Identifying Oil Exploration Leads using Intergrated Remote Sensing and Seismic Data Analysis, Lake Sakakawea, Fort Berthold Indian Reservation, Willistion Basin

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The Fort Berthold Indian Reservation, inhabited by the Arikara, Mandan and Hidatsa Tribes (now united to form the Three Affiliated Tribes) covers a total area of 1530 mi{sup 2} (980,000 acres). The Reservation is located approximately 15 miles east of the depocenter of the Williston basin, and to the southeast of a major structural feature and petroleum producing province, the Nesson anticline. Several published studies document the widespread existence of mature source rocks, favorable reservoir/caprock combinations, and production throughout the Reservation and surrounding areas indicating high potential for undiscovered oil and gas resources. This technical assessment was performed to better ... continued below

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Reeves, Scott R. & Billingsley, Randal L. February 26, 2004.

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Description

The Fort Berthold Indian Reservation, inhabited by the Arikara, Mandan and Hidatsa Tribes (now united to form the Three Affiliated Tribes) covers a total area of 1530 mi{sup 2} (980,000 acres). The Reservation is located approximately 15 miles east of the depocenter of the Williston basin, and to the southeast of a major structural feature and petroleum producing province, the Nesson anticline. Several published studies document the widespread existence of mature source rocks, favorable reservoir/caprock combinations, and production throughout the Reservation and surrounding areas indicating high potential for undiscovered oil and gas resources. This technical assessment was performed to better define the oil exploration opportunity, and stimulate exploration and development activities for the benefit of the Tribes. The need for this assessment is underscored by the fact that, despite its considerable potential, there is currently no meaningful production on the Reservation, and only 2% of it is currently leased. Of particular interest (and the focus of this study) is the area under the Lake Sakakawea (formed as result of the Garrison Dam). This 'reservoir taking' area, which has never been drilled, encompasses an area of 150,000 acres, and represents the largest contiguous acreage block under control of the Tribes. Furthermore, these lands are Tribal (non-allotted), hence leasing requirements are relatively simple. The opportunity for exploration success insofar as identifying potential leads under the lake is high. According to the Bureau of Land Management, there have been 591 tests for oil and gas on or immediately adjacent to the Reservation, resulting in a total of 392 producing wells and 179 plugged and abandoned wells, for a success ratio of 69%. Based on statistical probability alone, the opportunity for success is high.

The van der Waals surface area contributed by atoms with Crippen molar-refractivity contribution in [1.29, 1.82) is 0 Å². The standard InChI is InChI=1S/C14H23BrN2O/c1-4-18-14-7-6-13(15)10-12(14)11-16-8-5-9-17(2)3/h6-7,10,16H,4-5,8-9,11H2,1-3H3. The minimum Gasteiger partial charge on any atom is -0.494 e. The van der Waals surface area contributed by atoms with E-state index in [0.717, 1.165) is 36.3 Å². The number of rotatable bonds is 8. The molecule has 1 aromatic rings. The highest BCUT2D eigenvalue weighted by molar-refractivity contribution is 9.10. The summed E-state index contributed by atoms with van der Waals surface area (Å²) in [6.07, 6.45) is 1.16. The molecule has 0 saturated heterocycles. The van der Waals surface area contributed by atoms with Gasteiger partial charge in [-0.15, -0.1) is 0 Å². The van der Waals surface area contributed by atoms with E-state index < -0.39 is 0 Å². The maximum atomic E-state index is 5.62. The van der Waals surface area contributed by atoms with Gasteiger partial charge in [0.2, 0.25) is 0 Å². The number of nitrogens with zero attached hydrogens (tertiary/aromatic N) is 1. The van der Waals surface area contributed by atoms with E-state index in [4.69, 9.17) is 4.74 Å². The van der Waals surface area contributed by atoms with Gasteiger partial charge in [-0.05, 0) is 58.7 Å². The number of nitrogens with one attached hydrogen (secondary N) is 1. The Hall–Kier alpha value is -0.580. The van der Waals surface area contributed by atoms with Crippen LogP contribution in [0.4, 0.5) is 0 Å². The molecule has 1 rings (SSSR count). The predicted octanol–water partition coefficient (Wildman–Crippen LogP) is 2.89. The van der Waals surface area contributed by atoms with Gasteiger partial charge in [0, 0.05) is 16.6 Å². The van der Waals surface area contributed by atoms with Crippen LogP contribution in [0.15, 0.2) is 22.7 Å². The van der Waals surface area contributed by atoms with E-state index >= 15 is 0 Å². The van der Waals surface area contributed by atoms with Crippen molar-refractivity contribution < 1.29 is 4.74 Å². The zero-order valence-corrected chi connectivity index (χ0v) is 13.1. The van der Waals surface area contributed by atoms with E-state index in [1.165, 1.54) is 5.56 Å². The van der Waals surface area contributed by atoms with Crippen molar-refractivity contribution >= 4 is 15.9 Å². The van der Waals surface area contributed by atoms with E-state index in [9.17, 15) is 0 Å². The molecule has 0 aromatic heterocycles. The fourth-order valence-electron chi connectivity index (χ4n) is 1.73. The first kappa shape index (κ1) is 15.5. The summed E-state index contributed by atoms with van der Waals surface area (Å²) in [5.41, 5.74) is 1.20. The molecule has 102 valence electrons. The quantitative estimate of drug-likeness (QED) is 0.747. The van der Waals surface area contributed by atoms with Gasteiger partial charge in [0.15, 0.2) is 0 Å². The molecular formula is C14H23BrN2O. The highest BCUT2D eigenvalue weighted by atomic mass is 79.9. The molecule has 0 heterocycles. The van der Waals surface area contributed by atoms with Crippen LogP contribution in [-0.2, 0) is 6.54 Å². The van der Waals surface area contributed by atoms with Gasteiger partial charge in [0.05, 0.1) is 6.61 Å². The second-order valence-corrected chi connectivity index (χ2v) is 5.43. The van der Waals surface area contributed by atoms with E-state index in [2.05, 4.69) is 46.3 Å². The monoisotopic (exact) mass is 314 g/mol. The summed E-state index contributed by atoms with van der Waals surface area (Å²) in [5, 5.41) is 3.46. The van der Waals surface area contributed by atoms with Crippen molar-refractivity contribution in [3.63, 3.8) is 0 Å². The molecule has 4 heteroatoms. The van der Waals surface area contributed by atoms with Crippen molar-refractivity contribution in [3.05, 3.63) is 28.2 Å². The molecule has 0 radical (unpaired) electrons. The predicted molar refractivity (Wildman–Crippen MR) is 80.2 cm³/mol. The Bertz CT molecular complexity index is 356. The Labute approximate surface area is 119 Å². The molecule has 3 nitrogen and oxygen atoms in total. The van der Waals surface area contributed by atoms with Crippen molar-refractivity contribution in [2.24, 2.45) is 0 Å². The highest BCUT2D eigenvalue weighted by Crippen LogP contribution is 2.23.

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  • Report No.: None
  • Grant Number: FG26-02NT15453
  • DOI: 10.2172/925463 | External Link
  • Office of Scientific & Technical Information Report Number: 925463
  • Archival Resource Key: ark:/67531/metadc897893

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  • February 26, 2004

Added to The UNT Digital Library

  • Sept. 27, 2016, 1:39 a.m.

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  • Nov. 29, 2016, 1:51 p.m.

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Reeves, Scott R. & Billingsley, Randal L. Identifying Oil Exploration Leads using Intergrated Remote Sensing and Seismic Data Analysis, Lake Sakakawea, Fort Berthold Indian Reservation, Willistion Basin, report, February 26, 2004; United States. (digital.library.unt.edu/ark:/67531/metadc897893/: accessed September 24, 2017), University of North Texas Libraries, Digital Library, digital.library.unt.edu; crediting UNT Libraries Government Documents Department.